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In re Bair Hugger Forced Air Warming Devices Products Liability Litigation

United States District Court, D. Minnesota

December 13, 2017

In re BAIR HUGGER FORCED AIR WARMING DEVICES PRODUCTS LIABILITY LITIGATION This Document Relates to All Actions.

          ORDER

          JOAN N. ERICKSEN UNITED STATES DISTRICT JUDGE

         In judicial districts across the nation, Plaintiffs have sued Defendants 3M Company and Arizant Healthcare Inc. These lawsuits have been transferred or consolidated into this multidistrict litigation for pretrial. Generally, Plaintiffs allege that Defendants' Bair Hugger Forced Air Warming Device (“the Bair Hugger”) caused their deep-joint infections as a sequela to orthopedic-implant surgery. Some Plaintiffs have sued alleging other surgical infections related to the Bair Hugger. The Bair Hugger, a device for keeping surgical patients warm, has a central unit, hose and blanket. The central unit draws in operating-room air through an inlet filter. It then heats and forces that air through the hose. The hose feeds the forced air into passageways within the blanket. During surgery, the blanket covers the patient's torso, with perforations facing the patient. The forced air then exits the blanket through these perforations, thereby transferring heat to the patient.

         Plaintiffs allege theories about how the Bair Hugger's forced-air warming can cause deep-joint infection. After warming the patient, the Bair Hugger's forced air flows into the operating room at large. Because this effluent forced air is warmer than the air-conditioned operating-room air, it convects. This convection stirs the operating-room air, allegedly lifting squames (skin flakes shed from people) and preventing them from safely settling away from the surgical wound. The parties agree that squames can carry skin bacteria, some of which can cause deep-joint infection. Plaintiffs also have a theory about bacteria that reside within the Bair Hugger's central unit or hose. These bacteria allegedly get out riding the forced air, thereby increasing the bacterial threat within the operating-room air.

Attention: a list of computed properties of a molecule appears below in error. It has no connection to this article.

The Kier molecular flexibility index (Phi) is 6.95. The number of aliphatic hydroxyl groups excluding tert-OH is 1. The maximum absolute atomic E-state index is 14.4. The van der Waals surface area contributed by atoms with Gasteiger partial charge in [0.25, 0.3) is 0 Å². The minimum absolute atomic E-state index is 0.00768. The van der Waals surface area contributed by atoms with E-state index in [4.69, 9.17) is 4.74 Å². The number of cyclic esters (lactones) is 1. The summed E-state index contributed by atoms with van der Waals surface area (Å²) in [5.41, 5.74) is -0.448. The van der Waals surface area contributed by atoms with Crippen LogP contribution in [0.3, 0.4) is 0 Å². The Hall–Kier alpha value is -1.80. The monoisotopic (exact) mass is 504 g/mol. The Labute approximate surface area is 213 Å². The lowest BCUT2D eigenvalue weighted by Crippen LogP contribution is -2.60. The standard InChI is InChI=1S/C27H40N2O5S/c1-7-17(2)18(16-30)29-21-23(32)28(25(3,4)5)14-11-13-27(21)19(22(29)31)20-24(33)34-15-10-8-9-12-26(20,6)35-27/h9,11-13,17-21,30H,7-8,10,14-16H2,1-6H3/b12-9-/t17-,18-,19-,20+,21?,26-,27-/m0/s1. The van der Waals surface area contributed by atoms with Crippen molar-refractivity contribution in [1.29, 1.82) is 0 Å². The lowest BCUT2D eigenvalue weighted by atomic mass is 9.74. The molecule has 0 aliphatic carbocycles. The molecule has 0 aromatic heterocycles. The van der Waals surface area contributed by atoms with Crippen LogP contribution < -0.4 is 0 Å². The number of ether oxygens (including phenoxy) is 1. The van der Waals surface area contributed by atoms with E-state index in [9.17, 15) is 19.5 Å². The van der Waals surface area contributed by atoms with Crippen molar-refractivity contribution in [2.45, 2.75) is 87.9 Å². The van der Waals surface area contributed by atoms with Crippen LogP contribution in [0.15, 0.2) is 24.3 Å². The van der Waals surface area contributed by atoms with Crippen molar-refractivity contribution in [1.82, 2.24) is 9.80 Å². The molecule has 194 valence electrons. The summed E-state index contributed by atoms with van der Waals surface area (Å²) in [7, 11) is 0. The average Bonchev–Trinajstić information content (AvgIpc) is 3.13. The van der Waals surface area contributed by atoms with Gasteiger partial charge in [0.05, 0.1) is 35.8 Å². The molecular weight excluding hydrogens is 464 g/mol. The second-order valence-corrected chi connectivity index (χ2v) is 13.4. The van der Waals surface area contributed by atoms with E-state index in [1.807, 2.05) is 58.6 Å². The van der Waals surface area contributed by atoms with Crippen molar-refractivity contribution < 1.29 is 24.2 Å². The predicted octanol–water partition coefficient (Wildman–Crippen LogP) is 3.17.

The parties have moved to exclude expert testimony about whether the Bair Hugger can cause deep-joint infection. Defendants move to exclude Plaintiffs' engineering experts Said Elghobashi, Daniel Koenigshofer, Michael Buck and Yadin David. Dkt. No. 794. Defendants move to exclude David's regulatory opinions separately. Dkt. No. 758. Defendants also move to exclude Plaintiffs' medical experts Jonathan M. Samet, William Jarvis and Michael J. Stonnington. Dkt. No. 745. Plaintiffs move to exclude Defendants' rebuttal experts John Abraham, Dkt. No. 821, Jonathan B. Borak, Dkt. No. 778, Jim Ho, Dkt. No. 733, Alexander A. Hannenberg, Dkt. No. 727, Theodore R. Holford, Dkt. No. 801, Antonia Hughes, Dkt. No. 826, Michael Keen, Dkt. No. 738, Thomas Kuehn, Dkt. No. 787, Samsun Lampotang, Dkt. No. 743, Michael Mont, Dkt. No. 796, Gary Settles, Dkt. No. 832, Timothy Ulatowski, Dkt. No. 755, and Richard Wenzel, Dkt. No. 812. The Court heard oral argument at an October 24-26, 2017 hearing. The Court DENIES the Motions, except for Defendants' Regulatory Motion about David, which the Court GRANTS IN PART and DENIES IN PART. The Court also denies Defendants' dependent Motion for Summary Judgment, Dkt. No. 759.

         Under Federal Rule of Evidence 702, the Court need only exclude expert testimony that is so fundamentally unsupported that it can offer no assistance to the jury.

         Expert testimony is governed by Rule 702. The expert-testimony proponent must prove facts supporting admissibility as more likely than not. Polski v. Quigley Corp., 538 F.3d 836, 841 (8th Cir. 2008). Under Rule 702: